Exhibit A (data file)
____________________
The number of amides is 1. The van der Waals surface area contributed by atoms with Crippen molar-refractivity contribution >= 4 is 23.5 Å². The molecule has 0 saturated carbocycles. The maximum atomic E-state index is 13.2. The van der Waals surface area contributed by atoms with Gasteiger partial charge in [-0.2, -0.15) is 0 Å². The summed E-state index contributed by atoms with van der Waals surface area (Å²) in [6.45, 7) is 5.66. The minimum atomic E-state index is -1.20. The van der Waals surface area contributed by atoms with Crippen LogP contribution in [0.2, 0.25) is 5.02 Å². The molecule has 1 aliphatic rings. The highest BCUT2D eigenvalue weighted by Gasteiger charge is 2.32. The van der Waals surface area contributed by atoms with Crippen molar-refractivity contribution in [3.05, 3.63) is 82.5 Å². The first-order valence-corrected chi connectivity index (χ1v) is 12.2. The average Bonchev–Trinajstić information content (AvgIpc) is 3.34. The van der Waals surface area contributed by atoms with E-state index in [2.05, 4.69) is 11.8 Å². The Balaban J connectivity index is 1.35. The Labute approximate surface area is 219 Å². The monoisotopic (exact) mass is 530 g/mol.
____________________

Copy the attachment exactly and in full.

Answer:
The number of amides is 1. The van der Waals surface area contributed by atoms with Crippen molar-refractivity contribution >= 4 is 23.5 Å². The molecule has 0 saturated carbocycles. The maximum atomic E-state index is 13.2. The van der Waals surface area contributed by atoms with Gasteiger partial charge in [-0.2, -0.15) is 0 Å². The summed E-state index contributed by atoms with van der Waals surface area (Å²) in [6.45, 7) is 5.66. The minimum atomic E-state index is -1.20. The van der Waals surface area contributed by atoms with Crippen LogP contribution in [0.2, 0.25) is 5.02 Å². The molecule has 1 aliphatic rings. The highest BCUT2D eigenvalue weighted by Gasteiger charge is 2.32. The van der Waals surface area contributed by atoms with Crippen molar-refractivity contribution in [3.05, 3.63) is 82.5 Å². The first-order valence-corrected chi connectivity index (χ1v) is 12.2. The average Bonchev–Trinajstić information content (AvgIpc) is 3.34. The van der Waals surface area contributed by atoms with E-state index in [2.05, 4.69) is 11.8 Å². The Balaban J connectivity index is 1.35. The Labute approximate surface area is 219 Å². The monoisotopic (exact) mass is 530 g/mol.